From passing Measure M in Los Angeles to improve transportation infrastructure to discussing potential measures to protect Seattle against the ramifications of housing Amazon HQ, city leaders often struggle to find solutions that address urban problems and please all stakeholders at the same time. A startup in the Bay Area called UrbanFootprint, however, has developed a system that promises to do exactly that.
UrbanFootprint, the byproduct of software and services company Calthorpe Analytics, has developed a tool to help city leadership, urban planners, and residents find solutions that solve a number of problems at the same time.
The idea behind the software is to predict how the ideas of urban planners may impact a city over time. With a number of scenarios resulting from a single policy change, it becomes easier for stakeholders to come to a final decision on how urban problems can be solved.
The software has access to approximately 100 data sets on employment, neighborhood demographics, urban transportation, infrastructure and more. When the data regarding the proposed policy is plugged into the tool, machine learning software filters through the data and provides environmental, social, and economic metrics. The only outcome that the system cannot predict is changes in rent.
Aside from the data sets, UrbanFootprint also uses data collected by government agencies through smart infrastructure around cities.
Using these data sets, the system can tell how plans for expanding housing near a transit hub could impact traffic or the environment, for example. More notably, UrbanFootprint could potentially help cities find more inclusive and sustainable solutions for the last mile in urban transport.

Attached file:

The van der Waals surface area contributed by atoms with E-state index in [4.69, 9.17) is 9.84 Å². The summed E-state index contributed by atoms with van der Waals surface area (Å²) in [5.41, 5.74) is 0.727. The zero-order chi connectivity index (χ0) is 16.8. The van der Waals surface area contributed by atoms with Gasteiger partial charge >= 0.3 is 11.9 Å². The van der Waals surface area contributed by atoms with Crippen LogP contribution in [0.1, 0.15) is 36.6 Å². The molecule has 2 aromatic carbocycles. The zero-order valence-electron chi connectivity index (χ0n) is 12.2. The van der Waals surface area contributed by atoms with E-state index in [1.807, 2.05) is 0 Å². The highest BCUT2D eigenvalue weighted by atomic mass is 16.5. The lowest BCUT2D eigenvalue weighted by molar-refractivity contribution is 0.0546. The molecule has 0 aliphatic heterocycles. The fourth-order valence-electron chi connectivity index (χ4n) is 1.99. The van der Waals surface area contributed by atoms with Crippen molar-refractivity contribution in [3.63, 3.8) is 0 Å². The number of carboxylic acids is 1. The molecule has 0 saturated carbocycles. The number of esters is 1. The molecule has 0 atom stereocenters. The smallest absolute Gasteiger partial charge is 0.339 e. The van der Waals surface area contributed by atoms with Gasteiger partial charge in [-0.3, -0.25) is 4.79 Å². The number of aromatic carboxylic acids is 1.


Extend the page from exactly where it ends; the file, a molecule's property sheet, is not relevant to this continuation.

One of the biggest challenges cities in the U.S. face is finding ways to decrease the last mile in public transportation systems, which is the distance between the last stop on their mode of transport and their final destination.
For Peter Calthorpe and Joe DiStefano, co-founders of UrbanFootprint, the software is not simply about fixing multiple problems at once. Problems with infrastructure, transportation, or the environment, among others, are usually linked to other urban problems as well.
Calthorpe and DiStefano see merit in placing these problems at a crossroads in order to find the common link between each problem. Once this common denominator is identified, the software can easily come up with a solution that solves multiple problems simultaneously.
The dynamic duo at UrbanFootprint have spearheaded projects everywhere from Portland to Louisiana. Using the software, the two came to see how predictions could also imply what kind of changes could yield better solutions for cities.
Although UrbanFootprint was built for American cities, the startup is currently working with the Chinese government to help build cities for the country’s booming population growth. In 20 years, China’s urban population is expected to grow by 300 million people. “So getting cities right,” Calthorpe said to Fast Company, “is really at the crux of the well-being of mankind.”
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